OLR Research Report

February 04, 2002




By: Susan Price-Livingston, Associate Attorney

You asked about the composition and duties of the Law Commission of Canada and for a summary of its recent report Beyond Conjugality: Recognizing and Supporting Close Personal Adult Relationships (copy enclosed).


An act of the Canadian Parliament established The Law Commission of Canada in 1997 as an independent departmental corporation accountable to the Parliament through the Minister of Justice. Its charge is to study and provide independent advice on improvements, modernization, and reforms to the legal system. The commission's powers include (1) conducting and evaluating studies and research; (2) funding studies and sponsoring conferences; and (3) supporting cooperative law reform efforts among the commission, governments, the academic community, the legal profession, and other organizations.

Canada's Governor-in-Council appoints its five commissioners on the recommendation of the Justice Minister. The commission, in turn, appoints up to 25 people from various disciplines and socio-economic backgrounds to serve on its Advisory Council. It may also appoint volunteer study panels and hire experts to provide advice on specific research projects or programs. The commission has a full-time executive director and research and support staff.

On December 21, 2001 the commission submitted to the Justice Minister its report on close personal adult relationships. This document (1) examines the array of personal adult relationships in Canada, (2) questions whether past government policies that draw distinctions based on conjugal status adequately accomplish their objectives in light of increasing numbers of other important adult relationships, and (3) recommends law revisions when relational status is a legitimate basis for government regulation.

A brief summary of the report and its recommendations follows.


Between 1999 and 2001, the commission solicited research papers, supported expert study panels, and held conferences and meetings with interested parties to examine how well Canadian law and policy was responding to contemporary realities of close personal adult relationships. The report that grew out of those efforts offers recommendations on how Canada's national and local governments can achieve their legitimate objectives while respecting the importance and diversity of personal relationships.

The report starts with an examination of the major demographic trends in Canadian adults' close personal relationships, including the emerging prevalence of non-marital cohabitation, adult children remaining at home, and special caregiving or supportive relationships between elderly or disabled people. It suggests that existing Canadian law does not adequately support and protect these diverse relationships (pp. 1-6).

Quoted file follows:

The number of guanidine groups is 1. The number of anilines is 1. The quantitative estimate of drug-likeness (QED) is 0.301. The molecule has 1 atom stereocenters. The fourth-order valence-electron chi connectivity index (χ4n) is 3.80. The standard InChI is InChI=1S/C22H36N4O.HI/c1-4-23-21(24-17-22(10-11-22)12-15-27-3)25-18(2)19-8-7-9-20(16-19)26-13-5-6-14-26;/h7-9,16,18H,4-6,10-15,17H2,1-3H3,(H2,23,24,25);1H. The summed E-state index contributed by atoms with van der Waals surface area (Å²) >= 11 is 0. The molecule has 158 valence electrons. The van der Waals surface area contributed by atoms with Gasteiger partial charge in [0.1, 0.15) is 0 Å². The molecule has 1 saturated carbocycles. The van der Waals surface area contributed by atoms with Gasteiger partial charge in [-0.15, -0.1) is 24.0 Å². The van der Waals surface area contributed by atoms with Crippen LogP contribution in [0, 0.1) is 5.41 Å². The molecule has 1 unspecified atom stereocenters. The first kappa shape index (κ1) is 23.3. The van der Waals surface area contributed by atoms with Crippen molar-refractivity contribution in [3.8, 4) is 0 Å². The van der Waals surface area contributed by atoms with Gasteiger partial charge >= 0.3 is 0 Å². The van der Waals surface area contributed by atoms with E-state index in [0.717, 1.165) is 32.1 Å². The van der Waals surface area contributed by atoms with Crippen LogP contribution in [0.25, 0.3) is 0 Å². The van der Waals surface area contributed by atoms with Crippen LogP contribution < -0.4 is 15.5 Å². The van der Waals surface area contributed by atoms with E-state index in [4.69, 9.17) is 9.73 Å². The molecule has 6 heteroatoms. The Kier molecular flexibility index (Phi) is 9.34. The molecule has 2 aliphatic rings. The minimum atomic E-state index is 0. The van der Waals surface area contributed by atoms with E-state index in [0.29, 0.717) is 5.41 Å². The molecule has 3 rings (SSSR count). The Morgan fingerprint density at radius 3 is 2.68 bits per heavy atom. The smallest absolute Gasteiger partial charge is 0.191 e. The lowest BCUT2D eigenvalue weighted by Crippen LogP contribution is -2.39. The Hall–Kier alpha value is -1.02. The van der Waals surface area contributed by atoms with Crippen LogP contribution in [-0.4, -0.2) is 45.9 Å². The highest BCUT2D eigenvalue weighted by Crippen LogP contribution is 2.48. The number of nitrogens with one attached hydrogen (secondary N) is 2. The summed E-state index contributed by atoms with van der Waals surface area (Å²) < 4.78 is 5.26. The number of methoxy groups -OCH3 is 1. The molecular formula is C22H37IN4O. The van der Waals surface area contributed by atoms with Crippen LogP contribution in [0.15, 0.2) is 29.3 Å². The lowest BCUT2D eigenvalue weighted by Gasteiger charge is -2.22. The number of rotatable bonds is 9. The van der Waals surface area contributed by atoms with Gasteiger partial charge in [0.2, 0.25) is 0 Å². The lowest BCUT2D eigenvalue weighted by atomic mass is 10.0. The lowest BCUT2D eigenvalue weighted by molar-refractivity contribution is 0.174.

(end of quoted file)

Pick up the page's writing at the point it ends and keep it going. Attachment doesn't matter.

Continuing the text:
The report outlines the values that the commission suggests should animate state regulation of relationships: equality and autonomy; privacy, personal security, and freedom of conscience and religion; and legal coherence and efficiency (pp. 13-24).

Next, the report suggests that laws and policies taking relational status into account be subjected to the following four-step test:

1. Are their objectives still legitimate?

2. Are relationships relevant to these objectives?

3. If relationships are relevant, could the law allow individuals to decide for themselves which of their close personal relationships should be subject to the law?

4. If relationships do matter, and self-selection of relationships will not work, is there a better way for the government to include a broader array of relationships?

(pp. 29-36, Recommendations 1-5).


The commission applied these criteria to existing laws and policies and recommended specific changes to Parliament and state and territorial legislatures. It suggested revisions to admiralty, labor, evidence, public assistance, bankruptcy, tax, immigration, and various prohibited transaction laws that create classifications based on conjugal status. In most cases, these changes would direct judges and regulators to look at the factual or functional attributes of relationships rather than whether they fall within the “conjugal” or “non-conjugal” sphere (pp. 37-100, Recommendations 6-30).

It also suggested revisions to laws regulating personal relationships. Specifically, it recommended passage of laws enabling adults to register their relationships. In its view, registration should be available to both conjugal and non-conjugal couples. A set of legally enforceable commitments would be imposed on registrants, including caring arrangements, consent to treatment, support, and property sharing. Registration laws should include opt-out provisions, enabling registered couples to modify their mutual commitments where this would not be inequitable (pp. 113-122, Recommendations 31 and 32).

Finally, the commission recommended that legal regulation of civil marriage in Canada continue even if legislatures enact a registration scheme. It recommended that national and local governments move toward removing from their laws the restrictions on marriages between people of the same sex (pp. 122-131, Recommendation 33).